I have talked to a few people at CFX about this issue, and have found that it is best to completly turn off the terms until you have a (mostly) converged solution, and then restart the solution while ramping up the terms.

For instance, if you do 1000 iterations, use:

solver data deferred correction epsilon start 1001 epsilon end 1002 k start 1001 k end 1002

If the solution is converged, then restart for a while, maybe 200 iterations, and ramp up the defered terms:

solver data deferred correction epsilon start 1 epsilon end 100 k start 1 k end 100

David Creech CFX User Subroutine Archive

Simon Assender April 19, 1999 10:04

Re: Differential Stress turbulence model and CFX4.2 - Response from CFX Technical Services
 
Soon after I posted the original message I received an email from CFX Technical Support with the following advice of which I am now implimenting into my simulation:

The CFX support team have noted your post to CFD Online and hope the following suggestions prove helpful

1) It often helps with convergence to run at low under relaxation factors at the start of your run such as 0.3 on the velocity and turbulence equations and then restart with higher values (around 0.5) after a few hundred iterations.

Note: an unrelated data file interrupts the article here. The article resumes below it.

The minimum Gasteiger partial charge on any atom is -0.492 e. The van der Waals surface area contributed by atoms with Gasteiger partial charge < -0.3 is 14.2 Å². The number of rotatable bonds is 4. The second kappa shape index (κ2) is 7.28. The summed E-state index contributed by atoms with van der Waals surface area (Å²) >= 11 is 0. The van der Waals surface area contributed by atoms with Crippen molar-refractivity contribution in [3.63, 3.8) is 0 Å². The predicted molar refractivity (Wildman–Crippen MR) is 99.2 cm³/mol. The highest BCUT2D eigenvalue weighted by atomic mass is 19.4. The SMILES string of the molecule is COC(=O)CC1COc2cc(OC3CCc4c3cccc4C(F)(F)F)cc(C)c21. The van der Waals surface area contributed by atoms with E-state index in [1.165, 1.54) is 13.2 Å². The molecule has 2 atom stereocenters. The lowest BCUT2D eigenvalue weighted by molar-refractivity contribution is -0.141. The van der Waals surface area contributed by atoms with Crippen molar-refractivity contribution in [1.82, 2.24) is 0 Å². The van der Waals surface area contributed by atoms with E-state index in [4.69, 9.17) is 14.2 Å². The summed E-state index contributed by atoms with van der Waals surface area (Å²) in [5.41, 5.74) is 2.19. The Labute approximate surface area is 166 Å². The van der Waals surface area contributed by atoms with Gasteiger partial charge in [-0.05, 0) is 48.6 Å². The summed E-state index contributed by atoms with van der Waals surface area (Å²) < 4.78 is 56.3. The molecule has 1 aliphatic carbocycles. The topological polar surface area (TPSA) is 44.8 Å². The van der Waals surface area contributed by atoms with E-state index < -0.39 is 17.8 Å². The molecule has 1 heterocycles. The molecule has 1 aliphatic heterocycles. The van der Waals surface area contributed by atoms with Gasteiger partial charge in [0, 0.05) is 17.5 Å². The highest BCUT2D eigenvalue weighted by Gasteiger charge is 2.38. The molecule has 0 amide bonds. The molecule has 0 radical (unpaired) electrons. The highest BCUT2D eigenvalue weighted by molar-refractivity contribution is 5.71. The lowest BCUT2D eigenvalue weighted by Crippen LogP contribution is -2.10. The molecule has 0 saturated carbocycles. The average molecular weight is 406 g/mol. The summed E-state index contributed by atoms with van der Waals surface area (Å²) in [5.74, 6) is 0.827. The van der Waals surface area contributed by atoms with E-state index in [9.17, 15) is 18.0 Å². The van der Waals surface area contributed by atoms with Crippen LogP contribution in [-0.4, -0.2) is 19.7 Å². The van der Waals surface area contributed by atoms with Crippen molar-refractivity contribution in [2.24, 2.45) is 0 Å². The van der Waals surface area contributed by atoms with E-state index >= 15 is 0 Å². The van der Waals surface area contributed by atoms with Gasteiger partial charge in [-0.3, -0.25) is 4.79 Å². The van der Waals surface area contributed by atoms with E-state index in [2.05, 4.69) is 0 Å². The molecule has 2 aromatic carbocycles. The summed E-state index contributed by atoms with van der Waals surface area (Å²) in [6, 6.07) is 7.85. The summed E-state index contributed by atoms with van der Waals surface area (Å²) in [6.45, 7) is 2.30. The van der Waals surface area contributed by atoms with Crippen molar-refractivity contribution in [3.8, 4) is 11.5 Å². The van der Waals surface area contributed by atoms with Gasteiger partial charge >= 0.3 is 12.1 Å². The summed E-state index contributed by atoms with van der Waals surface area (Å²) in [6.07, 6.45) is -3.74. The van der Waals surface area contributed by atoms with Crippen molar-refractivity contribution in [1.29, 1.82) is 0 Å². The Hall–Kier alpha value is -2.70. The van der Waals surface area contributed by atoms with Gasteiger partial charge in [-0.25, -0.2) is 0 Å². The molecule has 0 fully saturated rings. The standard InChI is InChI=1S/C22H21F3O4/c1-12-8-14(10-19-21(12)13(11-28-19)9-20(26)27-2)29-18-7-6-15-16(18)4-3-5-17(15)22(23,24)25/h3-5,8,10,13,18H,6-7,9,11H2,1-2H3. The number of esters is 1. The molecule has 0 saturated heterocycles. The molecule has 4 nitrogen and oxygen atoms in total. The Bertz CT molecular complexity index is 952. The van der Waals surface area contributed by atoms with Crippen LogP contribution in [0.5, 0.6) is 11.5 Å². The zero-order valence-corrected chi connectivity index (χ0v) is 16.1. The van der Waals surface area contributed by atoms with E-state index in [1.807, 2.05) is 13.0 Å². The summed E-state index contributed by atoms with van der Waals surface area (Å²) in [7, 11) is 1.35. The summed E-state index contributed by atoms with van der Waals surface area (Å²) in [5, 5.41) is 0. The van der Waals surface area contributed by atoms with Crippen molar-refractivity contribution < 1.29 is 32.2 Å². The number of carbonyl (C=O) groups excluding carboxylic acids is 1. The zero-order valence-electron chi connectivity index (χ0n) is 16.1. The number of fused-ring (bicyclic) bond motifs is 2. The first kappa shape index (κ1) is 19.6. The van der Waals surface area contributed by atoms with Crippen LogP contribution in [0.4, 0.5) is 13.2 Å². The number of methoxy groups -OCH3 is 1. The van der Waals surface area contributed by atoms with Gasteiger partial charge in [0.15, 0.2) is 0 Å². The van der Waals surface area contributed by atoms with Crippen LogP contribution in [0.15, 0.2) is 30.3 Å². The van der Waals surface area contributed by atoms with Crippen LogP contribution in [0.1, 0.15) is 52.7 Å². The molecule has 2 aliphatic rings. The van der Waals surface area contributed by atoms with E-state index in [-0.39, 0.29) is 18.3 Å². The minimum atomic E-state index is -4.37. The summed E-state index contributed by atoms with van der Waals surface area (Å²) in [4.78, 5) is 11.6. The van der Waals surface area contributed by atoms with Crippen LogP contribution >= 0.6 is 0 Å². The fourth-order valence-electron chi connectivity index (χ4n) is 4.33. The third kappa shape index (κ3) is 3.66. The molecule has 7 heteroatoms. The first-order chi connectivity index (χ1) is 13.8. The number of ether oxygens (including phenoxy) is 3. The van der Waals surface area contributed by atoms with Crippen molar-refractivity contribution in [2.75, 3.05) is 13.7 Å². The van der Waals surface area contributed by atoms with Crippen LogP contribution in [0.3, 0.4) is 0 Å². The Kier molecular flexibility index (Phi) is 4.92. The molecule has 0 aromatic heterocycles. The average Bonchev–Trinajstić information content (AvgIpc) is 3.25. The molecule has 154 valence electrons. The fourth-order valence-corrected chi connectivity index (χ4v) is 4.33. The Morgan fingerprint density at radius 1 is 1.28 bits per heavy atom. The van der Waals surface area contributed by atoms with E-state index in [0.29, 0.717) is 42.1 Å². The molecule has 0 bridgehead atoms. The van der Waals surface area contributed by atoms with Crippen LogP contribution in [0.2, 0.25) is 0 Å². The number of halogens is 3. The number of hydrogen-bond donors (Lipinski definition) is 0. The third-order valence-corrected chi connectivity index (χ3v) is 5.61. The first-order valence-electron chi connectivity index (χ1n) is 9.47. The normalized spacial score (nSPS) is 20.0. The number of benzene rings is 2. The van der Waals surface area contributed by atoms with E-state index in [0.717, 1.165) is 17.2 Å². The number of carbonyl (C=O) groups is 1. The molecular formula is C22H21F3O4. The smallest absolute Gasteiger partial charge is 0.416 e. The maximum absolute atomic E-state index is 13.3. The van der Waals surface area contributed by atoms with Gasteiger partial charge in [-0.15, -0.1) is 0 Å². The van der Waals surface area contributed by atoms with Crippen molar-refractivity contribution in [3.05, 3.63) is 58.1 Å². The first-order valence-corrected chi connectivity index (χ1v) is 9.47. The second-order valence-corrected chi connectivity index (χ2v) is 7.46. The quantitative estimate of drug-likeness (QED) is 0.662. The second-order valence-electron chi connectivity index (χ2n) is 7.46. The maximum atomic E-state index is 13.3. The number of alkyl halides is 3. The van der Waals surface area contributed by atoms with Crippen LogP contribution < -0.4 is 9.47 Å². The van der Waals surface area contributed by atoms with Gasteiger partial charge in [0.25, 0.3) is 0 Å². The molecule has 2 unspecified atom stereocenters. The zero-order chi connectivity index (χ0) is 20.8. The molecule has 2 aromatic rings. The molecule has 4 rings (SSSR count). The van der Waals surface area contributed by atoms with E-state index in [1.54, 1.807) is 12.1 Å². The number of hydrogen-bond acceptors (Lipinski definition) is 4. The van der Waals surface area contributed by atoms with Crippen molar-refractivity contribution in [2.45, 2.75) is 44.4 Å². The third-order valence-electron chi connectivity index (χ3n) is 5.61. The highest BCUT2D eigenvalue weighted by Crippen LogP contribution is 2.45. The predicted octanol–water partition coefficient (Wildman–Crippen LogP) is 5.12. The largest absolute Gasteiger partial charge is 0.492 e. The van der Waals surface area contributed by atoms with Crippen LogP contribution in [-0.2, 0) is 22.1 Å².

2) In the early stages of a turbulent flow calculation it is sometimes necessary to switch off the calculation of the cross-derivative diffusion terms on highly non-orthogonal grids. This can be achieved using the deferred correction command as shown below where these terms are reintroduced between iterations 100 and 200, (see section 6.5 of the CFX-4 flow solver manual)

>>DEFERRED CORRECTION K START 100 K END 200 EPSILON START 100 EPSILON END 200

James Hart April 27, 1999 21:38

Re: Differential Stress turbulence model and CFX4.2
 
One more point on X Diffusion, if you see residuals large at only a localised set of points where epsilon is small and turbulent viscosity is large, then this points to deffered correction being a good option. I have found this in one of my non-orthagonal problems. The problem diverged wildly after about 150 iterations every time, until I removed the X diffusion terms.

Again refer to p 152 of CFX 4.2 solver manual

James Hart

Simon Assender April 29, 1999 17:24

Re: Differential Stress turbulence model and CFX4.2 - Converged!
 
I got the problem to converge by restarting from a converged solution using the k-epsilon model, and setting up the problem to use False Time stepping... Many thanks again to all who helped me!!

Simon Assender